With this focus on the margin, it becomes fairly obvious why stores pay as little as they do for your trades, and why the used copies aren't marked down more. The goal is not in providing a 'fair' price for your games - you can almost always sell them for far more if you do it yourself - but in offering the closest value to what the market will bear. In my personal experience, I've seen time and again customers bring in their trade, be disappointed with the values, but then, and this is the important part, trade the games anyway. Like I said, the goal is not to make you happy, but to get you to engage in the transaction regardless.
After all, and I will go into this at a later date, the informed and savvy gamer hasn't been the target market for these companies in a very long time.
This is why the corporate policy of most outlets, and the practice of many managers, is to never offer trade prices over the phone. If you've already taken the trouble to pack up your games, get in the car, and bring them in the store, then you're far more likely to just take whatever price is offered.
The actual game consoles offer an even more dramatic example of this mindset. Despite spending as much as $250 for a system (say, a PSP), the margin on these products is painfully small; as little as a few dollars. And, of course, the ends companies must go to in order to procure stock only serves to exacerbate this issue (the surprising conflict between publishers, distributors, and retailers that leave customers with the short end of the stick being a point for later discussion). But consider for the moment that we have a customer who wants to buy a Playstation 2. Given the option of selling a new $150 system that was purchased into inventory for virtually the same as the MSRP, or a used system for $130 that was purchased directly from a customer for $70 or less, you can imagine which option retail outlets prefer. It really is as dramatic as a margin of $5-$10 for a new product versus $50 for a used product, despite the lower price tag.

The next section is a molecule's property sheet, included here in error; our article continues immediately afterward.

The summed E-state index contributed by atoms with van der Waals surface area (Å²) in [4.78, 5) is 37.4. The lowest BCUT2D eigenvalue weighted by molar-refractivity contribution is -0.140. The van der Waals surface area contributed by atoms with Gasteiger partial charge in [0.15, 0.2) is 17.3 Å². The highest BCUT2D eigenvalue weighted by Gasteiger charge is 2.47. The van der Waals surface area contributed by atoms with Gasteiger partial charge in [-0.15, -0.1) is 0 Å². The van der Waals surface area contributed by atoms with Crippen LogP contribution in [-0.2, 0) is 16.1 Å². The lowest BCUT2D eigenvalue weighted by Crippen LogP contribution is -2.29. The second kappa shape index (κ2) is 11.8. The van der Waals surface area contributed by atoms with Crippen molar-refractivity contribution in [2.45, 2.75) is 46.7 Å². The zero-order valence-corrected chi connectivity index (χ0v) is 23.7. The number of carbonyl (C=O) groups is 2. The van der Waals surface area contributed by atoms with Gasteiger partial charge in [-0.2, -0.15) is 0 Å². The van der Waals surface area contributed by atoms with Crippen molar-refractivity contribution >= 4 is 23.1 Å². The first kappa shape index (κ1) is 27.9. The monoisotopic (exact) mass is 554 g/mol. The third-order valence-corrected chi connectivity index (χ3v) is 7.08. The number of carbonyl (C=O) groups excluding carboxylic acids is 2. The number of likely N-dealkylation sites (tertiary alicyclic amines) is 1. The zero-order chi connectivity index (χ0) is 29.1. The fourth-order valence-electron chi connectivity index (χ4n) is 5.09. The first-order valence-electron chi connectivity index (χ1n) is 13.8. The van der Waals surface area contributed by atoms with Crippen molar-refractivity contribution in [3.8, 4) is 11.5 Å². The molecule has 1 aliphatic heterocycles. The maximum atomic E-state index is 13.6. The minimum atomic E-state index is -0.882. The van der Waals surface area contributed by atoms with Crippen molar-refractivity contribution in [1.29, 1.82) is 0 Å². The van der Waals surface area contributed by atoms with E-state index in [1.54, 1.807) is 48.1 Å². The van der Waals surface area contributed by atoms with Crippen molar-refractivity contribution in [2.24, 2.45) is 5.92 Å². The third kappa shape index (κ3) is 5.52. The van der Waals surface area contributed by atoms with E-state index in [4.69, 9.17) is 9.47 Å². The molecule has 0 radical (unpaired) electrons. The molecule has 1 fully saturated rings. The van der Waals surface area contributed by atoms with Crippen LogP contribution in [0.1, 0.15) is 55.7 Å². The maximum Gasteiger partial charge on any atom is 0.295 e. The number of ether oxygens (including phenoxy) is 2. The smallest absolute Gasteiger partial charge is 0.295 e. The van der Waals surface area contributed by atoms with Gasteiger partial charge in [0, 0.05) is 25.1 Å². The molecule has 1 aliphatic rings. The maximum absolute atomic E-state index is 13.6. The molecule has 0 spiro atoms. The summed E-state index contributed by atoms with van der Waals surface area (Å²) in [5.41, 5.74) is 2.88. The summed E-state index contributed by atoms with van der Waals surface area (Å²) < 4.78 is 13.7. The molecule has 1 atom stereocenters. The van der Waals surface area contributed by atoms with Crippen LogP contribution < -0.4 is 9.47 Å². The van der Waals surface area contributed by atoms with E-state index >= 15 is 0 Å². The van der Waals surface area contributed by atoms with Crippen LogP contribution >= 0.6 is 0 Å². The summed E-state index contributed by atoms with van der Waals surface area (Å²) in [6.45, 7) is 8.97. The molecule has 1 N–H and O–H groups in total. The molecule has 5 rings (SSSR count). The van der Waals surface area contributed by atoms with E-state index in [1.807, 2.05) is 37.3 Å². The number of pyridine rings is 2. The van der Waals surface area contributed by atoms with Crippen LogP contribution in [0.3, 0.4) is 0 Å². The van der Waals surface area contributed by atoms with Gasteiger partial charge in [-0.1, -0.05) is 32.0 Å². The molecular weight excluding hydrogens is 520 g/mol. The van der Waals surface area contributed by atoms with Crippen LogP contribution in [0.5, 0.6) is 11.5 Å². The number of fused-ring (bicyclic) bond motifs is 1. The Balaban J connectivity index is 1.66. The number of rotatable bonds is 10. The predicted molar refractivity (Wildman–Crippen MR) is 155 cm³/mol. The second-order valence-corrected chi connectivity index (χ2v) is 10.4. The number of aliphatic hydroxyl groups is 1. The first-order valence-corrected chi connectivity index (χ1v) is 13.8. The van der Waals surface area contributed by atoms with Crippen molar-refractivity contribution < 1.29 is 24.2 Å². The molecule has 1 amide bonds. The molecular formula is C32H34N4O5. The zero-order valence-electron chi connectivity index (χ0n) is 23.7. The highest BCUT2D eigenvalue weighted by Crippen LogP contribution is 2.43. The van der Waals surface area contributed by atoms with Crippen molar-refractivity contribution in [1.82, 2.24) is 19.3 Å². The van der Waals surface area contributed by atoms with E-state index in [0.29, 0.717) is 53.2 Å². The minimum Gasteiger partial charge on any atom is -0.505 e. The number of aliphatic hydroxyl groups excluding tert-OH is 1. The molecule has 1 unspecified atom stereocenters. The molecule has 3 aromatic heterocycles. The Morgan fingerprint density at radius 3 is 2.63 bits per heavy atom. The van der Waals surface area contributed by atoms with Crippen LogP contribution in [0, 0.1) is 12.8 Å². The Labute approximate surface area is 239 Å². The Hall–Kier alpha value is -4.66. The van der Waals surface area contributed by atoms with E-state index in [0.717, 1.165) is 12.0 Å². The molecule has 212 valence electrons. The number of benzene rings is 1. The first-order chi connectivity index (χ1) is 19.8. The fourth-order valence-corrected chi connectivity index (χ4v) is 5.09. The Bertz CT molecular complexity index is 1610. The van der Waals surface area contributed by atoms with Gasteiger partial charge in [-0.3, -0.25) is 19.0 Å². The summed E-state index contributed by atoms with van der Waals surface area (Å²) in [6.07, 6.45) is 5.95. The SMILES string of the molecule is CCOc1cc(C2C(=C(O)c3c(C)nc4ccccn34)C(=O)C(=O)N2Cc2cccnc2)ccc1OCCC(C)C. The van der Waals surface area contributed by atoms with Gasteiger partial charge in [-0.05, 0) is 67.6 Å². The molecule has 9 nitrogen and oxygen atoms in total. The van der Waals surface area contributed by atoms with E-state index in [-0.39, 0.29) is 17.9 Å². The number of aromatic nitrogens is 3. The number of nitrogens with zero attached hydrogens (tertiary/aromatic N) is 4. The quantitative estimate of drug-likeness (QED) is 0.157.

So, what we've got is a strict policy of providing the lowest competitive value for trades, selling as many pieces of used product as possible at the highest possible price, and all balanced against keeping customers satisfied enough that they don't shop somewhere else. Providing the customer discount card on used items - a discount card that still permits a satisfying profit margin, not to mention the opportunity to track your customer information and buying habits - to encourage repeat business is one way to get customers back in the door. Personable salespeople with skill enough to make you think you're getting a good deal is another way. But, the biggest advantage most retail outlets have is simply that people will become habitual in their purchases. They will keep shopping at the same place, simply because it is where they go.